How often do people get the wrong diagnosis? Too often.
There are things you can do help protect yourself. Things like, asking questions, being sure everything makes sense to you, not doing anything you’re not sure about.
At Best Doctors, helping people do this is what we do every day, and so I want to tell you a story. It’s about my brother. I want to tell it to you it because it will help you understand the important work we do here, and because of something very special that happened for him this weekend.
My brother’s name is Brad Falchuk. He’s about a year and half younger than me.
Imagine being a kid, like we were, back in the 1970s. There were no video games or Internet, so we spent most of our time on more productive things. Like, beating each other up. And, more importantly, talking about, and playing baseball. When our sister Aimee came along, she got right into the mix, too. We were a pretty focused little group.
Now, the Red Sox of the late ’70s were as good as they had been in decades. We became enthralled with everything to do with the Red Sox. We spent most our afternoons in the back yard pitching and hitting and pretending to be our heroes. I even kept a scorebook of our games.
As we grew up, our lives went in different directions. Brad went to Hollywood, where he became executive producer of the TV show Nip/Tuck, and the co-creator and executive producer of the TV show Glee. I became an attorney, but ten years ago I gave that up to come back to Boston and join Best Doctors, the company our father founded. My sister became a health care executive and now works for Genzyme. We’ve grown in different directions, but we haven’t grown apart.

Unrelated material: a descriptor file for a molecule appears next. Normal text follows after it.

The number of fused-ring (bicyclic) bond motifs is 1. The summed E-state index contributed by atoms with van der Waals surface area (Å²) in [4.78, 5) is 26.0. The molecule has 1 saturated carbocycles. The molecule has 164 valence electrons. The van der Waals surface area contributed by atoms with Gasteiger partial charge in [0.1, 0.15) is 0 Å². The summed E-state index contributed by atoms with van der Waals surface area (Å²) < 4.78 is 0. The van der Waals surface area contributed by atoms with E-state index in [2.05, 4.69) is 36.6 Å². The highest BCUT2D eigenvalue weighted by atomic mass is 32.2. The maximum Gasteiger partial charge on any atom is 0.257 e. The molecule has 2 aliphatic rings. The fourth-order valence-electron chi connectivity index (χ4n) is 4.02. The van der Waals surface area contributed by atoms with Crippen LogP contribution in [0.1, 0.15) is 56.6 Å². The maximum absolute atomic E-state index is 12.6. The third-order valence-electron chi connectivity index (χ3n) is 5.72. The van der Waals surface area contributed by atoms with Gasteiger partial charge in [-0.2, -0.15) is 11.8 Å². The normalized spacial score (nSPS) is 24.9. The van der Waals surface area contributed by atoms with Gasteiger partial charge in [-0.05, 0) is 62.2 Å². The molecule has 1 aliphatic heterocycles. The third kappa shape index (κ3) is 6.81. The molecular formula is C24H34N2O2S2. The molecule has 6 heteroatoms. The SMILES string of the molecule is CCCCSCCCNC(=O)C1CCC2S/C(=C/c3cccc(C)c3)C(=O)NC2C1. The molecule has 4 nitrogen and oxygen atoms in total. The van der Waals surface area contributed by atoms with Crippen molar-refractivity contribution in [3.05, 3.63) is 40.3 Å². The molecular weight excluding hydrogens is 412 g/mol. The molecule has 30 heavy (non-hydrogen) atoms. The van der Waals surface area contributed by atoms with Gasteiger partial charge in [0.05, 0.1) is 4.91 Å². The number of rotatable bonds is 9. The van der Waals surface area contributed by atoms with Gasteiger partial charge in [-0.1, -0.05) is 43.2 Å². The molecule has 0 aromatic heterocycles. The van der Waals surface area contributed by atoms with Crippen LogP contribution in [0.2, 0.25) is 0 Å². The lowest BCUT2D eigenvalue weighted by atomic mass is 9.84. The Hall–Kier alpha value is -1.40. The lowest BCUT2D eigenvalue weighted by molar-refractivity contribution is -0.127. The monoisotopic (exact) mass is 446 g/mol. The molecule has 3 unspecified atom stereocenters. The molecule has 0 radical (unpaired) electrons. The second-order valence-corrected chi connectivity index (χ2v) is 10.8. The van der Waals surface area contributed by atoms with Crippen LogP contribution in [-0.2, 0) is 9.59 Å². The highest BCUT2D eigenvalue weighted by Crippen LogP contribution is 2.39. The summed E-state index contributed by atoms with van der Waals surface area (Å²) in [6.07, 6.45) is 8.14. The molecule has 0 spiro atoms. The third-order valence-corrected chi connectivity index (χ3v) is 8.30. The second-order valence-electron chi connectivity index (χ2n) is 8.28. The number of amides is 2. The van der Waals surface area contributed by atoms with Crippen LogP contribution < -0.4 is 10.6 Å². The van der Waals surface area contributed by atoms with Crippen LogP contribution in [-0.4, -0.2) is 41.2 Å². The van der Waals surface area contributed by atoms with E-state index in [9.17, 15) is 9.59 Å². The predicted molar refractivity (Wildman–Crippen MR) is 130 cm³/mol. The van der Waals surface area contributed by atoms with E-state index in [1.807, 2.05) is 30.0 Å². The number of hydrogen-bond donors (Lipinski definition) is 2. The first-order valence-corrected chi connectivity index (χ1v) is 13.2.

One day, about two years ago, my father told me some shocking news. “Brad’s been diagnosed with a spinal cord tumor,” he said. I couldn’t believe it.
When I called my brother he told me the same news. It was true, he said, and he was afraid he’d never walk again. He was with good doctors, he said, but he was worried that he didn’t understand what was going on.
What happened next was what makes Best Doctors so special.
Our medical team spent hours talking to him and poring over his medical records. In them they found something very important that had been overlooked.
We have a family history of a kind of malformed blood vessel. In my case, and in our father’s and grandfather’s, these have all appeared in the brain. But, one of the Best Doctors team wondered, isn’t it possible that what was going on in Brad’s spinal cord was really just one of these malformed blood vessels? We contacted an expert in exactly this kind of problem, and he agreed. Yes, it could be, he said, and he recommended a test to find out. Meanwhile, don’t do radiation or surgery until you know for sure, he warned, it could be dangerous. We gave that information to Brad, and his doctors, and they followed the advice.
The result: They found exactly what the expert thought they might. The “malignant” tumor was just one of these bad blood vessels.
Brad needed a major surgery to fix that problem, too, but it was a completely different situation. The (unnecessary) radiation that had been planned was terribly dangerous. It could have made the vessel bleed, causing the very paralysis my brother was afraid of, or even death. It’s something of a miracle, really. When our father founded Best Doctors, he never could have imagined that 20 years later, the company would save his son’s life.
Brad’s recovery has been excellent, but challenging. At the beginning, numbness and pain made it hard for him to do the things he was used to. He’s worked hard, and has been able to get back to exercise and some sports. Still, I thought his days of playing baseball were over.
I was wrong.
Brad donated some things from Glee to the Red Sox Foundation to help in their charitable work. The Red Sox, as a thank you, asked him to throw out the first pitch at Fenway Park at a game, which was this past Sunday.
And so it happened that Brad Falchuk took the mound at Fenway Park. It’s not exactly the way we pictured it happening when we were kids. But you know what? This was much better.
*This blog post was originally published at See First Blog*